My six year old son, Leif, really didn’t have much of a chance from the beginning regarding girlfriends. I met my husband in second grade and the rest is history. Unfortunately for Leif he has also been blessed with genes that require him to beat off the little girls with a stick (and this is not a metaphor- I’ve actually seen him running away from a pack of girls on the playground wielding a stick as protection). I honestly don’t understand the draw for these girls, though – I mean, this is the same kid that refuses to change his underwear, but I guess there’s somebody for everybody.
There was one little girl in particular who held his attention during kindergarten last year; a sweet little thing with pigtails and just the right amount of sass to keep him interested (hopefully this trait is something he continues to look for when it actually matters). However, no matter how sweet the girl or how in love a six year old thinks he is there are always things about the opposite sex that can quickly become tiresome. In this case, the first of these annoyances was Pigtail’s burgeoning insecurities.
It was a sunny afternoon and Leif came home excited about his day. I was trying to listen, but as most parents do (or I like to tell myself they do) started to tune him out, until he said this:
“Mom, [Pigtail] asked me today if I thought she was ‘hot’”.
“Oh...really...well what did you say?” It is at this point I am quietly making a mental note of any strange bruises or bumps that would give away what his answer had been.
“Well, I said “Why? Do you have a fever?” –I knew what she meant, but I’m not playing that game”
(cue spitting out coffee)
I really had no response to that. What does one say to their beautiful, blue eyed child looking up from his ninja turtles colouring book while at the same time stating with such conviction, he was not, under any circumstances engaging in the games women play to get compliments.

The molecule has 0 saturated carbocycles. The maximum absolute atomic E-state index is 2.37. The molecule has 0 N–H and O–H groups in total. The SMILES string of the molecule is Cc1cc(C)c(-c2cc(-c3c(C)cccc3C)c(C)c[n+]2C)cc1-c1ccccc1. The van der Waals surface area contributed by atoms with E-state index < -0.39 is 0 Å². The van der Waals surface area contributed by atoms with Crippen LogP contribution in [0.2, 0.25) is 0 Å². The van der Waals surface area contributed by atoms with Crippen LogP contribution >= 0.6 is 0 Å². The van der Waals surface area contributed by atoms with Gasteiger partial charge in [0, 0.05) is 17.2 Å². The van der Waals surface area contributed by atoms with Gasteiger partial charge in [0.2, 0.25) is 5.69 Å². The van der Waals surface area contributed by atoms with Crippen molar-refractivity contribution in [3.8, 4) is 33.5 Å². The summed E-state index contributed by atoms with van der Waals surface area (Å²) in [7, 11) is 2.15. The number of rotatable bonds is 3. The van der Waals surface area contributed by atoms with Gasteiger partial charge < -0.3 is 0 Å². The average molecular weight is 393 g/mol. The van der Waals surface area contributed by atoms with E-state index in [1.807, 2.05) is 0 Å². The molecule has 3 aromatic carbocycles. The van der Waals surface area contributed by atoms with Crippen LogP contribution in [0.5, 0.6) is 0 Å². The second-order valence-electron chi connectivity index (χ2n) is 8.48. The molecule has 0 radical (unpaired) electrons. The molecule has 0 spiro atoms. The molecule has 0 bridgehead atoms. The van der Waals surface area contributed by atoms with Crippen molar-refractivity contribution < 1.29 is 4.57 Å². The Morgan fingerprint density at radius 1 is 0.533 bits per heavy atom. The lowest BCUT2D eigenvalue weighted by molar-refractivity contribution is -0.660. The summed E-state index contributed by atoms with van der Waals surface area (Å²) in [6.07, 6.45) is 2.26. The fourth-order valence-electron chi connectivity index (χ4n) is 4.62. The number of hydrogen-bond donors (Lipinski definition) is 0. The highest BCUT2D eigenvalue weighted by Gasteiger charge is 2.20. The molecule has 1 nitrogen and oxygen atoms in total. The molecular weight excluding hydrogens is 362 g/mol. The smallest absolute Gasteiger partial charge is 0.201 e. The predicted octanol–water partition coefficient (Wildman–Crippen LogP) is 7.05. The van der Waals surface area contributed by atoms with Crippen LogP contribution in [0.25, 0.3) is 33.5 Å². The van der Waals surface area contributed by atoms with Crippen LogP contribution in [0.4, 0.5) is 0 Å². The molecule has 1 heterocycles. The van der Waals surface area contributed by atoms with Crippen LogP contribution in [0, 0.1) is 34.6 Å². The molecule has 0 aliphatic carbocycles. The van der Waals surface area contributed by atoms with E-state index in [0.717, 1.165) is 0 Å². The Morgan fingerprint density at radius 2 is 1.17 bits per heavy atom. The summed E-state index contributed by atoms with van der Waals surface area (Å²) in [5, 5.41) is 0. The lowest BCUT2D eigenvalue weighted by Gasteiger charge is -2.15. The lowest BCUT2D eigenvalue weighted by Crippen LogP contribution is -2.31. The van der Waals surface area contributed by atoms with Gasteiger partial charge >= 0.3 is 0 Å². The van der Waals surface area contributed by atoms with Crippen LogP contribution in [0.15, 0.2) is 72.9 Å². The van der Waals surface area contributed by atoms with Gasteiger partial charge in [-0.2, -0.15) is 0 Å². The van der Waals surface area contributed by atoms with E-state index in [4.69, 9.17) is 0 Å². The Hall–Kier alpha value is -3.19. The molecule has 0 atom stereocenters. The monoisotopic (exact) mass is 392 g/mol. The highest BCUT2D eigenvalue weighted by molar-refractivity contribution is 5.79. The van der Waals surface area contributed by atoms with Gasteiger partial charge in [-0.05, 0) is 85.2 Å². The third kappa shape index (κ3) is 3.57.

My larger question really was: What the hell is my husband telling this kid, and how badly am I 'accidentally' burning his dinner to punish him for it?
However, I soon realized that my husband wasn’t giving Leif pointers, as my husband is absolutely clueless when it comes to the wiles of the opposite sex (which, I suppose in a twisted way is good for me). He actually believes that a good night out involves a six pack, a pound of hamburger, a bottle of the finest wine $6 will buy and a tin of Copenhagen (That’s really another story).
Soon, Leif was expressing his love in other ways. One day he came home to tell me about how he and his girlfriend “made out”. As I held back the expletives that were quickly rising along with a healthy amount of bile, I said “What EXACTLY does that mean?”
“We held hands...talked about when we get married. You’re invited to the wedding, but I think Dad has to work”.
As all childhood romances do, Pigtail and Leif’s romance was not meant to be. Over a box of timbits and a hot chocolate, he advised me that his fiancé and he had recently broken up. Curious as to the reason, I asked him why.
“Well Mom, I think it was just time that we parted ways. Time to move on. I said that to her, but I’m not sure she understood. She kept hugging me and then stole the play-dough”.
Note to Kindergarten teacher Re: Leif’s entrance in to the broken hearts club
Dear Mrs. C
In case you haven’t noticed, the couple of the year has since parted ways. Leif has informed me that this has caused a few issues in class. Acting as Leif’s legal council to ensure an amicable separation between Leif and [Pigtail] could you please monitor Leif’s access to the play –dough and division of other assets between the aforementioned couple? My Client is also entitled to the dye-cast fire-engine and requests the full return of all ninja-turtle related toys which were his before the relationship commenced.
Thank you for your consideration in this matter,